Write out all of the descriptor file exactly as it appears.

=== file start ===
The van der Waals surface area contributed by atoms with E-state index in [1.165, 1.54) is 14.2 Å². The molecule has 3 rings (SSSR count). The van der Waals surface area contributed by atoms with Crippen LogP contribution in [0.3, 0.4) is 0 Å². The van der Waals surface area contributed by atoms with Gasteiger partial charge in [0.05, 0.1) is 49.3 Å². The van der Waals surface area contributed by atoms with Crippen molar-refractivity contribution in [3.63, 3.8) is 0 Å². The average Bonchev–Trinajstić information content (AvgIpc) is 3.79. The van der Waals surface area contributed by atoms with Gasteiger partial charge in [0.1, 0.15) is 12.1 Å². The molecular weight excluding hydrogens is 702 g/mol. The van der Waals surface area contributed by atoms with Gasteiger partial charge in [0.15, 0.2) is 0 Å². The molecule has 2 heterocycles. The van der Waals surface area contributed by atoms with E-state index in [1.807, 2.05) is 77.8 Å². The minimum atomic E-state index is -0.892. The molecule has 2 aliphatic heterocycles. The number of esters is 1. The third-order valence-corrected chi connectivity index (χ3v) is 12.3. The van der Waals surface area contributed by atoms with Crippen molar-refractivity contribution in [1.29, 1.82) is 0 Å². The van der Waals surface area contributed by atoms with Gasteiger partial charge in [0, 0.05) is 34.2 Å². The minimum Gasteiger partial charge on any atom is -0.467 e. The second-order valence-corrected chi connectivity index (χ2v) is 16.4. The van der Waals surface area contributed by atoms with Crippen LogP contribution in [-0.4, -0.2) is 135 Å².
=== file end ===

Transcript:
The van der Waals surface area contributed by atoms with E-state index in [1.165, 1.54) is 14.2 Å². The molecule has 3 rings (SSSR count). The van der Waals surface area contributed by atoms with Crippen LogP contribution in [0.3, 0.4) is 0 Å². The van der Waals surface area contributed by atoms with Gasteiger partial charge in [0.05, 0.1) is 49.3 Å². The van der Waals surface area contributed by atoms with Crippen molar-refractivity contribution in [3.63, 3.8) is 0 Å². The average Bonchev–Trinajstić information content (AvgIpc) is 3.79. The van der Waals surface area contributed by atoms with Gasteiger partial charge in [0.1, 0.15) is 12.1 Å². The molecular weight excluding hydrogens is 702 g/mol. The van der Waals surface area contributed by atoms with Gasteiger partial charge in [0.15, 0.2) is 0 Å². The molecule has 2 heterocycles. The van der Waals surface area contributed by atoms with E-state index in [1.807, 2.05) is 77.8 Å². The minimum atomic E-state index is -0.892. The molecule has 2 aliphatic heterocycles. The number of esters is 1. The third-order valence-corrected chi connectivity index (χ3v) is 12.3. The van der Waals surface area contributed by atoms with Crippen molar-refractivity contribution in [1.29, 1.82) is 0 Å². The van der Waals surface area contributed by atoms with Gasteiger partial charge in [0, 0.05) is 34.2 Å². The minimum Gasteiger partial charge on any atom is -0.467 e. The second-order valence-corrected chi connectivity index (χ2v) is 16.4. The van der Waals surface area contributed by atoms with Crippen LogP contribution in [-0.4, -0.2) is 135 Å².